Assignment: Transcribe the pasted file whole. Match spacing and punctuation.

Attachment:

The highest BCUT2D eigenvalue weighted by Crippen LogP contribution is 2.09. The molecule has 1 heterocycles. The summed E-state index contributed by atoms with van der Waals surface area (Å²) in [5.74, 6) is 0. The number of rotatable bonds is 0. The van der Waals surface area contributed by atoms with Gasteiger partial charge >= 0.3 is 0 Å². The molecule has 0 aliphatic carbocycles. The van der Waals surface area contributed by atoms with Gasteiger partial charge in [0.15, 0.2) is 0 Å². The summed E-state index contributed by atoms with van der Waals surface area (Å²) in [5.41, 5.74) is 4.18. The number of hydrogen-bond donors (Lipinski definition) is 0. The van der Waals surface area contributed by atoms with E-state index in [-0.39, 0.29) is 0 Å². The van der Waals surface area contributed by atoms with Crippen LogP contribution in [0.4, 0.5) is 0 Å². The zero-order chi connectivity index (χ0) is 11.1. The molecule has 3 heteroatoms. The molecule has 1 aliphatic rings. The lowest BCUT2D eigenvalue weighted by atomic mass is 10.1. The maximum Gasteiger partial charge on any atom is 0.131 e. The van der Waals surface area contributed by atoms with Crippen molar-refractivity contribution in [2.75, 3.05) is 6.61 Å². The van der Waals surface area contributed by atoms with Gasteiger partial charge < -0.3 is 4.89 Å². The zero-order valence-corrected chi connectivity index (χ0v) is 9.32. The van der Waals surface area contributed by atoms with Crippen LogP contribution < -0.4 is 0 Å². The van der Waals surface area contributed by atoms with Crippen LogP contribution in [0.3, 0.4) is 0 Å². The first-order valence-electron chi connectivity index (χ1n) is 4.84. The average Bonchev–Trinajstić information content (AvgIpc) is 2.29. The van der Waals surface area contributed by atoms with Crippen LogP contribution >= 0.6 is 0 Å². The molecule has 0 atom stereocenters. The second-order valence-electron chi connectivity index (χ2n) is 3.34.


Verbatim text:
The highest BCUT2D eigenvalue weighted by Crippen LogP contribution is 2.09. The molecule has 1 heterocycles. The summed E-state index contributed by atoms with van der Waals surface area (Å²) in [5.74, 6) is 0. The number of rotatable bonds is 0. The van der Waals surface area contributed by atoms with Gasteiger partial charge >= 0.3 is 0 Å². The molecule has 0 aliphatic carbocycles. The van der Waals surface area contributed by atoms with Gasteiger partial charge in [0.15, 0.2) is 0 Å². The summed E-state index contributed by atoms with van der Waals surface area (Å²) in [5.41, 5.74) is 4.18. The number of hydrogen-bond donors (Lipinski definition) is 0. The van der Waals surface area contributed by atoms with E-state index in [-0.39, 0.29) is 0 Å². The van der Waals surface area contributed by atoms with Crippen LogP contribution in [0.4, 0.5) is 0 Å². The zero-order chi connectivity index (χ0) is 11.1. The molecule has 3 heteroatoms. The molecule has 1 aliphatic rings. The lowest BCUT2D eigenvalue weighted by atomic mass is 10.1. The maximum Gasteiger partial charge on any atom is 0.131 e. The van der Waals surface area contributed by atoms with Crippen molar-refractivity contribution in [2.75, 3.05) is 6.61 Å². The van der Waals surface area contributed by atoms with Gasteiger partial charge < -0.3 is 4.89 Å². The zero-order valence-corrected chi connectivity index (χ0v) is 9.32. The van der Waals surface area contributed by atoms with Crippen LogP contribution < -0.4 is 0 Å². The van der Waals surface area contributed by atoms with Crippen LogP contribution in [0.3, 0.4) is 0 Å². The first-order valence-electron chi connectivity index (χ1n) is 4.84. The average Bonchev–Trinajstić information content (AvgIpc) is 2.29. The van der Waals surface area contributed by atoms with Crippen LogP contribution >= 0.6 is 0 Å². The molecule has 0 atom stereocenters. The second-order valence-electron chi connectivity index (χ2n) is 3.34.